About 1,200 National Guardsmen have been deployed across the state - a third of them to Wilkes-Barre, which sits like a teacup, bounded by the Pocono Mountains, the Endless Mountains, and the Lehigh Valley.
The city issued a mandatory evacuation order for 8 p.m. - then moved it up to 4 as the Susquehanna River's rapid rise startled officials.
"The river was rising at an alarming rate," said Maryanne Petrilla, chair of the Luzerne County Board of Commissioners. "Two feet every half-hour."
Officials braced for flooding not seen since the deluge of Hurricane Agnes in 1972. Guardsmen went door-to-door to enforce the evacuation. Thursday morning, inmates from the Luzerne County jail were sandbagging the Pierce Street Bridge.
"The water's probably going to come up over the dikes," said National Guardsman Adam Rutkowski, stationed at an intersection with his unit, "and start flooding us out."
Thursday night, engineers were trying to shore up the gaskets of floodgates at the Market Street Bridge, pushing tons of dirt against the steel barriers. Meanwhile, people piled into shelters opened at schools, firehouses, and churches.
"We're opening more," Petrilla said.
At 3:30 p.m., 30 minutes before the deadline, the streets around the Black Diamond Railroad Bridge in south Wilkes-Barre were still and empty.
National Guardsmen patrolled the riverbank and the levee walls, chasing away curiosity-seekers who wanted photos of the rising Susquehanna.
A block from the river, Bob Ritter, a truck driver originally from Roxborough, and his wife, Cheryl, originally from Northeast Philadelphia, worked to quickly pack up their house.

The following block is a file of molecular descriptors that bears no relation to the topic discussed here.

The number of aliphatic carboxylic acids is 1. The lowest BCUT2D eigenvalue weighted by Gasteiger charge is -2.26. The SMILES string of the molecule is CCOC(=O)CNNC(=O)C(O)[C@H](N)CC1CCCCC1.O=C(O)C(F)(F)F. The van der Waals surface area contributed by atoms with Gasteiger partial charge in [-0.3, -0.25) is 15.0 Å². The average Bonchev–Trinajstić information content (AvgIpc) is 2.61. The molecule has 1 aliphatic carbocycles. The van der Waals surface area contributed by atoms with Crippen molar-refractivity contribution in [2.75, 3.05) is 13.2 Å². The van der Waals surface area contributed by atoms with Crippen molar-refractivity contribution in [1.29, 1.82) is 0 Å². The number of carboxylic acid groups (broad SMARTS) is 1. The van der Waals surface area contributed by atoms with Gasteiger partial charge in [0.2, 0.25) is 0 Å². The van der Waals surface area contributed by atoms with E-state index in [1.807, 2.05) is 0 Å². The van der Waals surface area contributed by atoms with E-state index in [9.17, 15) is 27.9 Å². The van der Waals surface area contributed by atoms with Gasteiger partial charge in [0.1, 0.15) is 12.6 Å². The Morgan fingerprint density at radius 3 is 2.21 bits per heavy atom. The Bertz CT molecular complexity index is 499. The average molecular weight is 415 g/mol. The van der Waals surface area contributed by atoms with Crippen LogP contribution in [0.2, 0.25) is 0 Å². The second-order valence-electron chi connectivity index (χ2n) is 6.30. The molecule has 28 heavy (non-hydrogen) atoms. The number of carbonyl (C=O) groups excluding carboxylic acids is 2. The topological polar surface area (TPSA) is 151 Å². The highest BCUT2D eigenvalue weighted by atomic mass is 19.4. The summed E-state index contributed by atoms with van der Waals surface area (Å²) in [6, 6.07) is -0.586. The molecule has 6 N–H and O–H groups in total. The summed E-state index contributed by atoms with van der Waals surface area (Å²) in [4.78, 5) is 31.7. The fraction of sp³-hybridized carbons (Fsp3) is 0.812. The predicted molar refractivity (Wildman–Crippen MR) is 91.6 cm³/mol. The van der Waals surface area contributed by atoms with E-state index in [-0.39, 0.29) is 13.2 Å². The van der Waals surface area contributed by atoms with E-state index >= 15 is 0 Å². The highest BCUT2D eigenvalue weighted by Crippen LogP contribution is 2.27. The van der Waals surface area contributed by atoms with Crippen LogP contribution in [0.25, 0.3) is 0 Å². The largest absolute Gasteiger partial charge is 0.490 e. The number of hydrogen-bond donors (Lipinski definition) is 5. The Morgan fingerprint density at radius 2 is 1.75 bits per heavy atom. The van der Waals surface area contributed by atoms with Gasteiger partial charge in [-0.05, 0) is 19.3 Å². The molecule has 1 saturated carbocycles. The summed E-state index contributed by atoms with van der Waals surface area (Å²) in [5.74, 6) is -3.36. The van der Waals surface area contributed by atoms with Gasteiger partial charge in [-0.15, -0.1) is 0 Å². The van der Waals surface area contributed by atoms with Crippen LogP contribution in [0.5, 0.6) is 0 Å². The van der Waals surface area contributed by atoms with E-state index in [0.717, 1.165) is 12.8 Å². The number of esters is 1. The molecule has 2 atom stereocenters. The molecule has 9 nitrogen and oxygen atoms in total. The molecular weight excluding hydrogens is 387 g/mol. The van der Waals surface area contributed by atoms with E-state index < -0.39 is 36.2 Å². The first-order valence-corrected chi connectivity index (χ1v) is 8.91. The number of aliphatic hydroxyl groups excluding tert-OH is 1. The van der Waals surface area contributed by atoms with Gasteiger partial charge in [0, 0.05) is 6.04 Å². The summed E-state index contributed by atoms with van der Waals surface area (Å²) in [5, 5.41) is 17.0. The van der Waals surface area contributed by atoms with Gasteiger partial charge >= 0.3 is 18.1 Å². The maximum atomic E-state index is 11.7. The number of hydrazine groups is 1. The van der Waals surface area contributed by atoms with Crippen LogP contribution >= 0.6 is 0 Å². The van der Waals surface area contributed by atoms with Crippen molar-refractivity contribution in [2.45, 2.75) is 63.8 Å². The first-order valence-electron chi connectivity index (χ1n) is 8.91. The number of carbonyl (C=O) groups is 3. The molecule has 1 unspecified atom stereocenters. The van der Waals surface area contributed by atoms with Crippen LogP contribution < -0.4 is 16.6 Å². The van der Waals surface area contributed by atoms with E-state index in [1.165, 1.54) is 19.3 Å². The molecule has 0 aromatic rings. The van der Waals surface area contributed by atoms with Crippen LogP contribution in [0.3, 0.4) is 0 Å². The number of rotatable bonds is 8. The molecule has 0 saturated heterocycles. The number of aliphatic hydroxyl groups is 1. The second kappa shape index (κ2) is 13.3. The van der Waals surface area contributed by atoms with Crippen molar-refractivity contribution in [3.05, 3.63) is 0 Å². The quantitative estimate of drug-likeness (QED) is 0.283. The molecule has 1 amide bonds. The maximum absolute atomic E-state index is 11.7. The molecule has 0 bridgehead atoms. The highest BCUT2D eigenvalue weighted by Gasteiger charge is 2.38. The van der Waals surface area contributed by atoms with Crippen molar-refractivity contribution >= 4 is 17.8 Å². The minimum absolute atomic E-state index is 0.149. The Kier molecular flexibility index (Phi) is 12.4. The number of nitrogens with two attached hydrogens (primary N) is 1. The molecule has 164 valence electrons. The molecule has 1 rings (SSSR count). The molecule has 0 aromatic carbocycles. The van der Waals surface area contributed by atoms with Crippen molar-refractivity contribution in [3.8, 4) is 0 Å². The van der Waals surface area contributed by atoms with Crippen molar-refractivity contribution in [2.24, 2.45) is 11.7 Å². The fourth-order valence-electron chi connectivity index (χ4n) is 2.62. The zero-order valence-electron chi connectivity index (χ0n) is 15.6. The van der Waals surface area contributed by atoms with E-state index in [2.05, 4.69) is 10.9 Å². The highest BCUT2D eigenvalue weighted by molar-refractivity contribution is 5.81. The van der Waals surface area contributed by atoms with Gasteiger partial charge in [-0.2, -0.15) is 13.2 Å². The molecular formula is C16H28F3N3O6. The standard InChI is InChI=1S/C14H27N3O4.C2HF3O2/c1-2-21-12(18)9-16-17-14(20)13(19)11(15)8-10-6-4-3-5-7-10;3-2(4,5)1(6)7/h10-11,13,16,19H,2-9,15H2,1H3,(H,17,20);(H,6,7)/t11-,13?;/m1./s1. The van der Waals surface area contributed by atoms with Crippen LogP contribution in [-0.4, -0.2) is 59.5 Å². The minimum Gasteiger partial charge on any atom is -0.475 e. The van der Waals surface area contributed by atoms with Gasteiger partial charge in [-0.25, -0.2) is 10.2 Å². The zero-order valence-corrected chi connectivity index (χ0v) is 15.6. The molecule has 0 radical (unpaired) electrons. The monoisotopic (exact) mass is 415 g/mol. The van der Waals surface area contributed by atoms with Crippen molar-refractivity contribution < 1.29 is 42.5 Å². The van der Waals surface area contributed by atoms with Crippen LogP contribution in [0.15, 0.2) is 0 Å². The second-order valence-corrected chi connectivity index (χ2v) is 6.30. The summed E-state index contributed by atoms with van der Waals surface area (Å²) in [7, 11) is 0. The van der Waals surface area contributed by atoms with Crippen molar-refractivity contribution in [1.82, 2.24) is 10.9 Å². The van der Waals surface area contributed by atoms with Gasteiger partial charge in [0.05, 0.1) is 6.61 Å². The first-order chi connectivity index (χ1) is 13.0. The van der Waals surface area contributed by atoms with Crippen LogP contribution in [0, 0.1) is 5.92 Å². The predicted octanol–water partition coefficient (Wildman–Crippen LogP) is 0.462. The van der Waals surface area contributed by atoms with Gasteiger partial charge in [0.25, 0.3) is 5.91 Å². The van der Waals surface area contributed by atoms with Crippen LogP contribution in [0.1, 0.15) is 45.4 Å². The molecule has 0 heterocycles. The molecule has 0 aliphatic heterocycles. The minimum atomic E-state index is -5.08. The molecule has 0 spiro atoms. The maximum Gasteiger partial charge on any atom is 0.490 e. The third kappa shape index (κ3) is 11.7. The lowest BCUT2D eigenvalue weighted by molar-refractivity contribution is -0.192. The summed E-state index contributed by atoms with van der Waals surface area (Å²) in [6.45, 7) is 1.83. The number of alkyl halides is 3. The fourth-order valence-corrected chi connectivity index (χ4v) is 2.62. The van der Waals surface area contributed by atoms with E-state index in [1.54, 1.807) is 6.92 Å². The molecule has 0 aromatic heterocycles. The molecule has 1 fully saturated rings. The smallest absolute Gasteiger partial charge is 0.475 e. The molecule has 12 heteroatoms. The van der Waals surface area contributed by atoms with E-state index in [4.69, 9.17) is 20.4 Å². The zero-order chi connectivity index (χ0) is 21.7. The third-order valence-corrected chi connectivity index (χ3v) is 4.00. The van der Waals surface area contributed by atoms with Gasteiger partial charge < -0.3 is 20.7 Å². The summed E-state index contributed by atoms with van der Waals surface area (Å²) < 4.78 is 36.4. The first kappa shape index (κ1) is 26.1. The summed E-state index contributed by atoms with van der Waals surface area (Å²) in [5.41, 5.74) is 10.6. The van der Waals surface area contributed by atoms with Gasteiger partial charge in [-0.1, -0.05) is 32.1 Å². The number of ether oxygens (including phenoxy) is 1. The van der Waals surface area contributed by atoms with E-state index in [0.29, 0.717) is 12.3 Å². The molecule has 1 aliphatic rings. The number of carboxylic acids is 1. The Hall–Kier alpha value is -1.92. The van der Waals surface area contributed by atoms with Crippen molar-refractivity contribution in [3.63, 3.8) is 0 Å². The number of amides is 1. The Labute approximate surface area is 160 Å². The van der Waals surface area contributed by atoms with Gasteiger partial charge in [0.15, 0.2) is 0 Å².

Ritter pointed to the levee. If the river crossed the barrier, he'd have water up to his second floor. That's what happened in 1972.
The Ritters packed their four children and four grandchildren, including 11-day-old Evelyn, along with two turtles, a cat, and a German shepherd puppy.
"It's an adventure," Cheryl kept telling the kids.
"We know we can't save everything," Bob said. The family photos were wrapped and tucked into the attic.
As a teenager in the aftermath of the 1972 flood, Cheryl Ritter came to Wilkes-Barre with a church group and helped in the cleanup.
"She knows what we're going back to," Bob said.
"A house full of mud and more mud," Cheryl said.
By nightfall, water had reached the steps of the Luzerne County Courthouse, flooded the Hollenback Cemetery, and was nearing the county correctional facility, which holds 500 prisoners.
Meanwhile, in another city perched on the Susquehanna's banks - Harrisburg - Corbett was declaring a Level One emergency in Pennsylvania.
"We expect this crisis to continue through the weekend," the governor said, adding that almost every town along the Susquehanna was flooding.
At least five deaths were blamed on the rising water.
A Level One emergency is the highest of four categories, dictating that top personnel from state agencies meet to plan a response.
"It's essentially an 'all hands on deck,' " said Pennsylvania Emergency Management Agency Director Glenn Cannon.